Review: The Messenger

I feel like I’ve written about more Metroidvania titles this summer, than all the entirety of 2018. It’s been a surprisingly bountiful summer of games, a time where usually we lack any major releases until the beginning of September. This year we’ve gotten a number of exciting games to tide us over, with Sabotage Studio’s The Messenger, closing out the summer, now available on PC and Nintendo Switch.

The homage to the iconic Ninja Gaiden series is front and center, it’s what drew me to the game as I grew up playing the classic on the Nintendo Entertainment System with my cousins and neighbours, trying our best to beat the game. Nostalgia was a major factor in deciding to review The Messenger and after spending some time with it, I am happy I decided to dive in, with tight controls, a story that kept me invested but never took itself too seriously.

The Messenger Screen 5

From the start, you never slow down. Immediately, your village is attacked by demons and you are tasked as The Messenger to transport a magical scroll eastbound while defeating dozens of enemies who are out to get that scroll. It’s a basic story but I don’t fault the developers for keeping it simple, things really don’t need to be convoluted. Playing as a ninja, you make your way through an 8-bit landscape begging you to wall jump, rope dart and slash enemies all the while mastering cloud stepping, a move that grants double jump when an attack is successful on an enemy. An in-game item shop is sprinkled around the world, where you can use shards to unlock a series of helpful abilities including boosts to health, a grappling hook, a glide suit and more.

You have one life, and upon dying for the first time, a Quarble demon arises and saves you by moving time back to your last save point. While it sounds like the monster decided to save you out of the goodness in its heart, it really didn’t because every time you die the monster follows you around stealing shards until your debt to it is paid off. I really enjoyed this mechanic instead of seeing the studio try to recreate the tediousness of starting over like games on the NES would often force you to do. The tradeoff for shards to only go have to repeat a section instead of an entire level is good with me.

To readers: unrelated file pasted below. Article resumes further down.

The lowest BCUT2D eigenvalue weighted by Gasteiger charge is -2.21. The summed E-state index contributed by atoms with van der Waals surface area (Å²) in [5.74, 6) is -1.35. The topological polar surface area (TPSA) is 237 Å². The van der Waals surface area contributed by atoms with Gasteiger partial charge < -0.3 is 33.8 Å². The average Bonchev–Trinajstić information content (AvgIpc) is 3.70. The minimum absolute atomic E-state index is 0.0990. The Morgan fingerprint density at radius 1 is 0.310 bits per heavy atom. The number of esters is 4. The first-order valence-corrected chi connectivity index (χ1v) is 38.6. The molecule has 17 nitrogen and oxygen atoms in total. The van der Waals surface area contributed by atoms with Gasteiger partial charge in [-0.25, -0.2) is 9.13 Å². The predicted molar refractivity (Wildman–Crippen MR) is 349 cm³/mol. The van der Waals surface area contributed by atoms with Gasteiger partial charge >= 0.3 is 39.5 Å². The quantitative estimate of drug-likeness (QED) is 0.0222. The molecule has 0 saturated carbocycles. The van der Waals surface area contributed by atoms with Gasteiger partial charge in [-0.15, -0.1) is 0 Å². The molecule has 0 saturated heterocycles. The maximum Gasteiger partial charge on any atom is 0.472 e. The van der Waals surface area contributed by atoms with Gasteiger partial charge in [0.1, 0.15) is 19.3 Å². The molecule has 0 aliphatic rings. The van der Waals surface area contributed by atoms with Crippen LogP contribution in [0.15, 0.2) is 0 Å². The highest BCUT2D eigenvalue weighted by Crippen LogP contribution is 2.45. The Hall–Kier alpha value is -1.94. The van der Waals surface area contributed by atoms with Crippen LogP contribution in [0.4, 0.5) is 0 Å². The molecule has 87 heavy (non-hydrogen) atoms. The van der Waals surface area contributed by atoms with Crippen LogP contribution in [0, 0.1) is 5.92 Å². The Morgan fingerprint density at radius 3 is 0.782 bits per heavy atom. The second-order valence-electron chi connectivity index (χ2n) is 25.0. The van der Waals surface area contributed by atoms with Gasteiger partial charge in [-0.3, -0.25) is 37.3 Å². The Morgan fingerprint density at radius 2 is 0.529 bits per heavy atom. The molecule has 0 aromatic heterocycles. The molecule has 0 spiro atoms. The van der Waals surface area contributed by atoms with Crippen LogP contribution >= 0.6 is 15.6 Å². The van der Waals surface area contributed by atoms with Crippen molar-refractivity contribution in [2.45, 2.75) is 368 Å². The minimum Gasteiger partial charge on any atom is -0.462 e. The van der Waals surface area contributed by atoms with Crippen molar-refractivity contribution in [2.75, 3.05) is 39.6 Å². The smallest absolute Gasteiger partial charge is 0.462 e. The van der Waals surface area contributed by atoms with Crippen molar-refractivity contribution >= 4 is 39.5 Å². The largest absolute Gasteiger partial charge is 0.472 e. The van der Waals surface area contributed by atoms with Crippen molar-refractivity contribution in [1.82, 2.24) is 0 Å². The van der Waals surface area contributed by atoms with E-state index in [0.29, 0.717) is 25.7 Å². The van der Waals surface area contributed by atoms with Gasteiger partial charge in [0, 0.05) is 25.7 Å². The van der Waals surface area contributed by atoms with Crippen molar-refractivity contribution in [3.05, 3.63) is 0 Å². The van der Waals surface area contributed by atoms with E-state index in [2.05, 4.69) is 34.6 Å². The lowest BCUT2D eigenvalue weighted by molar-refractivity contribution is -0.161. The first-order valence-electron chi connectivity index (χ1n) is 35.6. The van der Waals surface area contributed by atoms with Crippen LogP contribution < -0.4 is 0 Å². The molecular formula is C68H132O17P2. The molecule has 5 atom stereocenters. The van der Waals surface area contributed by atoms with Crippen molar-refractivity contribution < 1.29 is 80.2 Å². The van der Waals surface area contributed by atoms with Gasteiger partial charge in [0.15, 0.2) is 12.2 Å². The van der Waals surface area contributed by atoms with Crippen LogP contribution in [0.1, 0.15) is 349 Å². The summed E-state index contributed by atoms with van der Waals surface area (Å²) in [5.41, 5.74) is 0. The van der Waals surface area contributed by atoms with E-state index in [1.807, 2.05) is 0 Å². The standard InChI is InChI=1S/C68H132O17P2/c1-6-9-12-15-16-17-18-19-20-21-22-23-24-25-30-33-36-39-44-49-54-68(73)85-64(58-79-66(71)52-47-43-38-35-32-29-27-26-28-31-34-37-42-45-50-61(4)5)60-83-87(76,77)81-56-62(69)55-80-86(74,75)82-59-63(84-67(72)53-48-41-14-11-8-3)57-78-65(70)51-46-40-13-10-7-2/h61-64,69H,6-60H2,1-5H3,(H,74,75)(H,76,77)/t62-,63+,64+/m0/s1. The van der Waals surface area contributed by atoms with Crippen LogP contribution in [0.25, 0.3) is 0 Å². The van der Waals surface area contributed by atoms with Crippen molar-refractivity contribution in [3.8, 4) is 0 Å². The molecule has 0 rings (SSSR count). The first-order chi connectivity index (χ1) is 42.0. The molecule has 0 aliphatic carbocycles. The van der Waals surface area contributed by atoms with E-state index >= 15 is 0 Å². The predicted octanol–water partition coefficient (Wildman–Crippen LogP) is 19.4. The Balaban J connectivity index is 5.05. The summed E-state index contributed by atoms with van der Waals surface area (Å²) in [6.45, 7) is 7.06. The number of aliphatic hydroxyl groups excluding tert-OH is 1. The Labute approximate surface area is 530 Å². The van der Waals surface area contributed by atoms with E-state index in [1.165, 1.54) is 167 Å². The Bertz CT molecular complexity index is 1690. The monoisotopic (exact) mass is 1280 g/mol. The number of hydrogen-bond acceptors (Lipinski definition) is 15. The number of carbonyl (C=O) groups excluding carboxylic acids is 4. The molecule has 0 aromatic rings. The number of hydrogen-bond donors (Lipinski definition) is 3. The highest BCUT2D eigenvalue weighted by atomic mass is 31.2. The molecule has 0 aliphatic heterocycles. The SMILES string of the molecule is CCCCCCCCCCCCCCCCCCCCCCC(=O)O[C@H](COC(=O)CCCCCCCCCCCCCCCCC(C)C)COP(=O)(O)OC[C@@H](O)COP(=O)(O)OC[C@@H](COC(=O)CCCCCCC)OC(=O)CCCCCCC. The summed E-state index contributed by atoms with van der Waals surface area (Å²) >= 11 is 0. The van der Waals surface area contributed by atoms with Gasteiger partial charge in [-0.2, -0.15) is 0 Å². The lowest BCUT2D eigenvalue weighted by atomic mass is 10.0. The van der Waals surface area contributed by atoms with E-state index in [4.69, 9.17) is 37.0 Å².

The Messenger Screen 2

For the most part, things are straightforward with gameplay being largely linear as you make your way past a diverse series of biomes and bosses out for your scroll. Things quickly shift from an 8-bit experience to a 16-bit experience, changing everything you’ve known about the game for the better, and shaking up expectations.

Without spoiling the surprise of how this change occurs, you can shift back and forth between 8-bit and 16-bit versions of the world via gates that you come across. In the 16-bit version of the world, you get a Metroidvania game, a far cry from the 8-bit version of The Messenger.

The Messenger Screen 13

However, as cool as the reveal is, it quickly wears its welcome out due to the backtracking you’ll need to do to proceed, often without dying, otherwise, you’ll need to finish a sequence again from the beginning. There were a handful of sequences that would test my ability to move from screen to screen without dying, these moments would give me satisfaction when successfully completing the task at hand without failure, even though some damage was taken.

The Messenger Screen 14

The Messenger finds a forever home on the Nintendo Switch, it’s a fantastic addition to the indie library that has continually expanded on the console and fits in with some of the best of them. With fun writing, challenging gameplay and engaging platforming that ask you to think before you leap, you won’t want to miss this game. For a first outing, Sabotage Studios nailed the landing where many others stumbled or even fell down.

[A copy of the game was provided by the publisher for review purposes]

Reviewed on: Nintendo Switch